The Best Alt-Rock Albums Of 1994, Ranked

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You might have noticed how many classic alternative rock albums are turning 25 this year. They all harken to 1994, arguably the greatest year in alt-rock history. That year alt-rock achieved a level of acclaim and popularity it would never reach again. New acts like Weezer, Green Day, and Oasis quickly established themselves as superstars, while veterans such as Soundgarden, Nine Inch Nails, and Pearl Jam built upon already impressive legacies.

But ’94 was also the beginning of the end. Many of the foundational acts of the era (including Nirvana, Alice In Chains, and R.E.M.) either disbanded or were about to enter periods of decline. Meanwhile, a band from Bakersfield, California called Korn released its self-titled debut, which would soon spark a nu-metal revolution that supplanted alt-rock as the dominant form of music on rock radio.

With a year so loaded with iconic records, it can be hard to determine which ones are the best. For this list, I used the following weighted criteria:

1. Timelessness, i.e. how good does the album sound in 2019: 60 percent
2. 1994-ness, i.e. how good did it sound then, and how well does it signify the year overall: 30 percent
3. Influence, i.e. how much are contemporary artists affected by this album: 10 percent

Okay, now let’s go back to 1994 and figure out which CD is the best!

20. Bush, Sixteen Stone

For the original alt-rock true believers, Sixteen Stone signaled the apocalypse. A Nirvana rip-off named after a Republican president was almost too on-the-nose as a harbinger of the scene’s end. Of course, these days Sixteen Stone just seems like a very good pop-rock LP loaded with a lot of rock radio jams that hold all the way up. Besides, any snob attempting to hate Bush in the mid-’90s had to come around on the album’s smash hit power ballad, “Glycerine,” or risk not making out with anybody.

19. R.E.M., Monster

Famously known as the most ubiquitous used CD of all time, back when used-CD stores were required by law to be located within five miles of every college campus in America. R.E.M. spent the 1980s on the road as a hard-touring rock ‘n’ roll band, but the massive early ’90s success of Out Of Time and Automatic For The People somehow made people forget that. When R.E.M. returned as barnstorming rockers on Monster, the kids accused them of being grunge carpetbaggers — rather than praise them as vital precursors to the ’90s alt-rock scene. No matter: Monster is one of the strangest, sexiest, dirtiest, and all-around fascinating superstar rock records of the era.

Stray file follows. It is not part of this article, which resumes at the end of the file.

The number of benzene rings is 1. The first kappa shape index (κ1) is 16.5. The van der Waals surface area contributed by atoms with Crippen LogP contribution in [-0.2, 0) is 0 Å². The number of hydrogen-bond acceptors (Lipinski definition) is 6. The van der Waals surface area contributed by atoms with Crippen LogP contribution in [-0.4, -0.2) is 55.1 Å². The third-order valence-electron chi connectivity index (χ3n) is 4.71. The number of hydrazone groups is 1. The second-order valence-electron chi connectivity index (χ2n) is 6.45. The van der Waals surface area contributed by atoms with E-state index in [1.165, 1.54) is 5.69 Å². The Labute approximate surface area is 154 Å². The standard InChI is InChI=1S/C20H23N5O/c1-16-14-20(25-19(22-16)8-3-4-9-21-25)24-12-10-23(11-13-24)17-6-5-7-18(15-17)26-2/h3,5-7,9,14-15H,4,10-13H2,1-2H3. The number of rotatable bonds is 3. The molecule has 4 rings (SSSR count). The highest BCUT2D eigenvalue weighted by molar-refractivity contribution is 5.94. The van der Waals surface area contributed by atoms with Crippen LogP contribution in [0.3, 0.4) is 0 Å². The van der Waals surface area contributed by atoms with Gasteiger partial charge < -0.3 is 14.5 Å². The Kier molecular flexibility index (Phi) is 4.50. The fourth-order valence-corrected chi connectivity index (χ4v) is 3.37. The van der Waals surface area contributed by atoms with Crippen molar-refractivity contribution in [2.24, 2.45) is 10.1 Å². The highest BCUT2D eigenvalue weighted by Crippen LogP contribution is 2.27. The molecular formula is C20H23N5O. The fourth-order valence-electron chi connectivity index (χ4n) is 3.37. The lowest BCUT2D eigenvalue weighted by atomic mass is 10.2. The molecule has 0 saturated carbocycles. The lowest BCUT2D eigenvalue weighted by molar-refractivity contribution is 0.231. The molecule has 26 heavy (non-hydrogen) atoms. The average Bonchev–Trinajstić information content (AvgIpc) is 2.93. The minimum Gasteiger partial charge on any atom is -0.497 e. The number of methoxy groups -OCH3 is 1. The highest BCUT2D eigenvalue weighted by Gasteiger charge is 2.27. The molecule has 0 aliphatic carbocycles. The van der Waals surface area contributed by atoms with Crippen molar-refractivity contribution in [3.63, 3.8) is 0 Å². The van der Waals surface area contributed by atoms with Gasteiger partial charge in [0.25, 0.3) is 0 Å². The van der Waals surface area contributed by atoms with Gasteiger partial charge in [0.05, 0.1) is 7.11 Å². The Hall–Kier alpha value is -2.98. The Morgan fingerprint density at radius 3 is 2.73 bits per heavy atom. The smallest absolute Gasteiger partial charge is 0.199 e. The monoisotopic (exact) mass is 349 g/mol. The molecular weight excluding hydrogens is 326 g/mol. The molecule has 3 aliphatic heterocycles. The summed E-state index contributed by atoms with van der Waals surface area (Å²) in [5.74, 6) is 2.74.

18. Liz Phair, Whip-Smart

Exile In Guyville is rightly remembered as one of the great records of the ’90s. But Liz Phair was arguably at the peak of her fame during the album cycle for the followup, Whip-Smart. She was on the cover of Rolling Stone‘s “Women In Rock” issue — back when “women in rock” were supposedly a novelty — and her profile was printed under the auspicious headline, “A Star Is Born.” Whip-Smart never quite lived up to that level of hype, which helped to set in motion a narrative that Phair was never able to match Guyville. But in fact Whip-Smart is nearly the artistic equal of its predecessor, expanding upon the witty and gritty Guyville template.

17. Jeff Buckley, Grace

Doomed martyrs were plentiful in the rock world of 1994. Jeff Buckley is now remembered as a great talent with striking good looks who died at the tragically young age of 30 in 1997. But in ’94, few people cared about Grace. (One of those individuals was Thom Yorke, who presumably started writing operatic acoustic ballads like “Fake Plastic Trees” and “Karma Police” immediately after hearing this record.) It wasn’t until Buckley passed away that Grace took on a mythic resonance. Songs like “Last Goodbye” and “So Real” speak to Buckley’s burgeoning talent as a composer, but Grace‘s signature track is the sterling, choir-boy cover of Leonard Cohen’s “Hallelujah.” After Grace, people started covering Jeff Buckley’s cover of “Hallelujah.”

16. Sunny Day Real Estate, Diary